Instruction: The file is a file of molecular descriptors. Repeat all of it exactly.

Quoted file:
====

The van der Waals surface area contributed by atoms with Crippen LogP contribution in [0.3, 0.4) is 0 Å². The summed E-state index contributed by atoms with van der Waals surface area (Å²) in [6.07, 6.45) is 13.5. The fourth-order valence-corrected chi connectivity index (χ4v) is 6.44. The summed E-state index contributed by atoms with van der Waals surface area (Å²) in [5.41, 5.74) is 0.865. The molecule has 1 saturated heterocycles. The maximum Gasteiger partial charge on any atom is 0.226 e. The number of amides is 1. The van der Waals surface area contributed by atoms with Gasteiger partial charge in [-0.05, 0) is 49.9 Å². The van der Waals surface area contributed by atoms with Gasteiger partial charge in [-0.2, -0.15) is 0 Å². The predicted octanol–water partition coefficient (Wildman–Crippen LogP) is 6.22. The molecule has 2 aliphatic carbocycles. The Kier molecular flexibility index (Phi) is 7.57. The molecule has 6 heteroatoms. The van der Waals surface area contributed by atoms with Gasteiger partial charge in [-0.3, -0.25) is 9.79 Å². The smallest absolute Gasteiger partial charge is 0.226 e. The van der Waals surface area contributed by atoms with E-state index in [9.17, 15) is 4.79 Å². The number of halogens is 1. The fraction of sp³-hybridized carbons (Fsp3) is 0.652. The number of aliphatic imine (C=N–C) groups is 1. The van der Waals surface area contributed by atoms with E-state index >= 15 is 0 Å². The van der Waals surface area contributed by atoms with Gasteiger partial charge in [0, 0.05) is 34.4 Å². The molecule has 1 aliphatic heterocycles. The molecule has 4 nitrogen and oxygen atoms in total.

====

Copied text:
The van der Waals surface area contributed by atoms with Crippen LogP contribution in [0.3, 0.4) is 0 Å². The summed E-state index contributed by atoms with van der Waals surface area (Å²) in [6.07, 6.45) is 13.5. The fourth-order valence-corrected chi connectivity index (χ4v) is 6.44. The summed E-state index contributed by atoms with van der Waals surface area (Å²) in [5.41, 5.74) is 0.865. The molecule has 1 saturated heterocycles. The maximum Gasteiger partial charge on any atom is 0.226 e. The number of amides is 1. The van der Waals surface area contributed by atoms with Gasteiger partial charge in [-0.05, 0) is 49.9 Å². The van der Waals surface area contributed by atoms with Gasteiger partial charge in [-0.2, -0.15) is 0 Å². The predicted octanol–water partition coefficient (Wildman–Crippen LogP) is 6.22. The molecule has 2 aliphatic carbocycles. The Kier molecular flexibility index (Phi) is 7.57. The molecule has 6 heteroatoms. The van der Waals surface area contributed by atoms with Gasteiger partial charge in [-0.3, -0.25) is 9.79 Å². The smallest absolute Gasteiger partial charge is 0.226 e. The van der Waals surface area contributed by atoms with E-state index in [9.17, 15) is 4.79 Å². The number of halogens is 1. The fraction of sp³-hybridized carbons (Fsp3) is 0.652. The number of aliphatic imine (C=N–C) groups is 1. The van der Waals surface area contributed by atoms with E-state index >= 15 is 0 Å². The van der Waals surface area contributed by atoms with Gasteiger partial charge in [0, 0.05) is 34.4 Å². The molecule has 1 aliphatic heterocycles. The molecule has 4 nitrogen and oxygen atoms in total.